Research firm Ovum conducted a study across 80 large enterprises in Australia and New Zealand. The research found that only 10 percent of surveyed companies declared they preferred their employees to bring their own devices at work and to reclaim costs through expenses.
Ovum Senior Analyst, Claudio Castelli, said enterprises in both Australia and New Zealand were not ready to embrace the consumerisation of mobility. 'These enterprises still have a high degree of control over mobility and are not inclined to adopt a bring-your-own-device (BYOD) policy - at least not in the short-term,' he said.
According to Ovum changes to BYOD policies in large organisations were still the exception to the rule; however one limitation of this study may be not to have included Qantas in its survey. Today Australia's national carrier contradicted the results of the study, when the company's chief information officer, Paul Jones, told The Australian Qantas would allow up to 35,000 employees to bring-their-own devices to work.
"The old 'I'm going to control everybody's end-point device' is gone," Jones said. "You have to embrace it and manage it rather than try and draw really hard walls around it."
An opinion shared by Ovum Castelli, who said enterprises should allow BYOD practices not only to cope with end-user preferences and increasing demands, but also to improve their working environment. 'This (BYOD policy) is normally related to increased employee retention, end-user satisfaction and productivity,' he said.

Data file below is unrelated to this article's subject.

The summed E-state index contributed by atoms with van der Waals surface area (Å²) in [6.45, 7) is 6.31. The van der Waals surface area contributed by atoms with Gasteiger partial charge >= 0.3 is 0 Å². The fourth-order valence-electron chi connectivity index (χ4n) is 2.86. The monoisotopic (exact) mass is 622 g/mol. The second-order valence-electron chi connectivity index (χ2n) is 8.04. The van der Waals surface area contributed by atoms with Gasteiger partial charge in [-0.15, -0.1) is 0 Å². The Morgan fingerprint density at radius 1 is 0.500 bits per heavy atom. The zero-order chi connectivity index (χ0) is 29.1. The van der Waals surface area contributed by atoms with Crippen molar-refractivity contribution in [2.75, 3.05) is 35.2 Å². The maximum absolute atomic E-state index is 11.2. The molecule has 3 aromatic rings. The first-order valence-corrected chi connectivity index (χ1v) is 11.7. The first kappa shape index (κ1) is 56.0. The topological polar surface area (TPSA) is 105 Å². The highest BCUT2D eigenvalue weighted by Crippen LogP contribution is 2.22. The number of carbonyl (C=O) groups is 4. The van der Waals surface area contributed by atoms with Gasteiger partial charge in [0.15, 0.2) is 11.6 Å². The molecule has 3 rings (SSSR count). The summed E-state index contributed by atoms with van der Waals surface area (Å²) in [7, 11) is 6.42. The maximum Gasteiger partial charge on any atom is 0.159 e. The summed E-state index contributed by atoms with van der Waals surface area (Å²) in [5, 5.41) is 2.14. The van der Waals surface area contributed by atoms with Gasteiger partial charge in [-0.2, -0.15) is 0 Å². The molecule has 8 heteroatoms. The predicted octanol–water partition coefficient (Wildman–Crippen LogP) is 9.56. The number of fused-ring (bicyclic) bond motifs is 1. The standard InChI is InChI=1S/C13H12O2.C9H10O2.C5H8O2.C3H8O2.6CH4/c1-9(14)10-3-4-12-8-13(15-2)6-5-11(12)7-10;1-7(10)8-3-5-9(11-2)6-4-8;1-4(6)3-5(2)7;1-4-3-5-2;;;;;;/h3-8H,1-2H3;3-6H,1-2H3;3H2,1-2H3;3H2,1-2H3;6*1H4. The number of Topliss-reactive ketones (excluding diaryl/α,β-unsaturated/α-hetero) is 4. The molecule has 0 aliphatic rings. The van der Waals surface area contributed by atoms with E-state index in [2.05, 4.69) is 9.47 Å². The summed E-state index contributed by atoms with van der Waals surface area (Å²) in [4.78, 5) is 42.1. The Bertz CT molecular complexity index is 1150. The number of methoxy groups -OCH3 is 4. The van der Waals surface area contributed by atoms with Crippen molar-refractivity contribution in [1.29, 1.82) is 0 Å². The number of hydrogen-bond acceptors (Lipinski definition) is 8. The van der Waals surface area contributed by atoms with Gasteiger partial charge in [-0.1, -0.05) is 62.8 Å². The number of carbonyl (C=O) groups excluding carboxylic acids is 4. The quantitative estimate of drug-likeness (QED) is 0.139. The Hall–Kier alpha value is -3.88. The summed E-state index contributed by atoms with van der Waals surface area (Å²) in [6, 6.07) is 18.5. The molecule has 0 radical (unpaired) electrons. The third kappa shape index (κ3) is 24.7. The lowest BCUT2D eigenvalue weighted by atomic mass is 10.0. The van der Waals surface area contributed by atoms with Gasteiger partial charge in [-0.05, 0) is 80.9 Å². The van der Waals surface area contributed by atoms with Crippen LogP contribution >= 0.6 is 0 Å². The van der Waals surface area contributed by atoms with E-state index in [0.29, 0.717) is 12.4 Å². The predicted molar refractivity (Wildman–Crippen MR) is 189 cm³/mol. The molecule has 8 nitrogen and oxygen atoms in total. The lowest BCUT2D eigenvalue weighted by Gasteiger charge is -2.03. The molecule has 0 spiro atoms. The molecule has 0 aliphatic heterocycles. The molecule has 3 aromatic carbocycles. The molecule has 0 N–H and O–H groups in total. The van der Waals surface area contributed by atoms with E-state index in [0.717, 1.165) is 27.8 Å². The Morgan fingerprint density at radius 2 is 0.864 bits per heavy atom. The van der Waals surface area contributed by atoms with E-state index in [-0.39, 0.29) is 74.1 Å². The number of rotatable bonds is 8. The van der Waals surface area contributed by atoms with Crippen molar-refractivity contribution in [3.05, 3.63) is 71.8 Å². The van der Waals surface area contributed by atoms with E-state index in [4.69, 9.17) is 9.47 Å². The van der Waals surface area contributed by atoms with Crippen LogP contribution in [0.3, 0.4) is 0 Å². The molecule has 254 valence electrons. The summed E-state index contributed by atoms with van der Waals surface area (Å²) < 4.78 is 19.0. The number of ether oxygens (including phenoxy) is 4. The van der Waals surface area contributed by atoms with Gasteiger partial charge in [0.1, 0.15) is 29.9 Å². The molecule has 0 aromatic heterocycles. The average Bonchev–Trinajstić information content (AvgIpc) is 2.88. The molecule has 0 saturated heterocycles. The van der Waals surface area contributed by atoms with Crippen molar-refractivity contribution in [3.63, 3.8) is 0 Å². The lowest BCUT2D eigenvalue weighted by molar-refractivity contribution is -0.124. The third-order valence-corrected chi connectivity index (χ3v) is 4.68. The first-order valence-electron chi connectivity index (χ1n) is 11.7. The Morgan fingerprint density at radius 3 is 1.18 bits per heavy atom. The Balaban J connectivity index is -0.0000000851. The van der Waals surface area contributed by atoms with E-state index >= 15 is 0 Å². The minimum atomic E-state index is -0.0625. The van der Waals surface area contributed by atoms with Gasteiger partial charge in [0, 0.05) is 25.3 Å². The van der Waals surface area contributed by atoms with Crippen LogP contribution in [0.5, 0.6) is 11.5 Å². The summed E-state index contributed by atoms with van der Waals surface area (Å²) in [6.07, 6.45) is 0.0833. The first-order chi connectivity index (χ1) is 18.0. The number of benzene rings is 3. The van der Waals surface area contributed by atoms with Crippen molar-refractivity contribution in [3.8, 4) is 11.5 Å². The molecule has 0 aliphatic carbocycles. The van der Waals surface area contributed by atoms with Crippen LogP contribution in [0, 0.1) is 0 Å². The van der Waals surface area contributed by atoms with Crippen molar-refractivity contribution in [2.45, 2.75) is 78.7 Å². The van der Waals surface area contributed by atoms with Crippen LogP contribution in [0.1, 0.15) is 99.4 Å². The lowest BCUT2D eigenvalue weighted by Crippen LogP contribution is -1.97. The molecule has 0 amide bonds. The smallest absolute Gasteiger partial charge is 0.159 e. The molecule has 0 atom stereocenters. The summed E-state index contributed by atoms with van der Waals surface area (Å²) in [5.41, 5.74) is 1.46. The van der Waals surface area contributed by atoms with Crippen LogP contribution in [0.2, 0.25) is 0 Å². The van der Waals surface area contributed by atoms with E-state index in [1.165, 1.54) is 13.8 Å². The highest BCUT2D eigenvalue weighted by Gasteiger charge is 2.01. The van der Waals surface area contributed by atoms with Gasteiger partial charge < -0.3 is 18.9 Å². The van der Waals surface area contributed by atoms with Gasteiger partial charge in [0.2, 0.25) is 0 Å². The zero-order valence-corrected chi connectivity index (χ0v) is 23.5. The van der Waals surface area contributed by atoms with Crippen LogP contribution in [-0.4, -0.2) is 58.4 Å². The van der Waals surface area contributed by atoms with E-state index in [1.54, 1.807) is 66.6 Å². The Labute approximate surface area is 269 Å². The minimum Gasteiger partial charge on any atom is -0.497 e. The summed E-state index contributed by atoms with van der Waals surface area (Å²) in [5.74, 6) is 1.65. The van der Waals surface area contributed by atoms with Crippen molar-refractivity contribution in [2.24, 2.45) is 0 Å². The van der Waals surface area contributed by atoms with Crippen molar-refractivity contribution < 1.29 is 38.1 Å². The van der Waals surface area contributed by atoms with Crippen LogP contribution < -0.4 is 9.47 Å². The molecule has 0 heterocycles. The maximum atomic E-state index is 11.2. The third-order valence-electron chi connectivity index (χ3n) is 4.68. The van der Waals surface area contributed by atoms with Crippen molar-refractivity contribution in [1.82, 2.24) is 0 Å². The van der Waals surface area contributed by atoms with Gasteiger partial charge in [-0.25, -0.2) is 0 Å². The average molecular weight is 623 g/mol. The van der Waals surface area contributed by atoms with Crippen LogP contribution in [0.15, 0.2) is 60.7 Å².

Asked about security concerns employers might have in supporting foreign devices on their network, Castelli admitted their management was increasingly challenging. However he maintained enterprises could transfer management responsibilities to a third party.
'There is a trend toward managed mobility,' he said echoing the results of the survey. 'Enterprises should look for providers that can offer device management capability and support for an increasing diversity of devices and the speed of development and new product launches in the device market'.
According to Ovum there are lucrative opportunities for providers of mobility services for large enterprises in Australia and New Zealand. The research firm stated that the greater adoption of mobile devices would drive higher data traffic and new access technologies.
"Telcos in ANZ have a strong reputation in enterprise mobility and should take leadership and profit from the mobility trend,'Castelli said. 'They should partner with other players to offer end-to-end solutions and choose their SI (System Integrator) partners for complex and highly customised projects carefully'.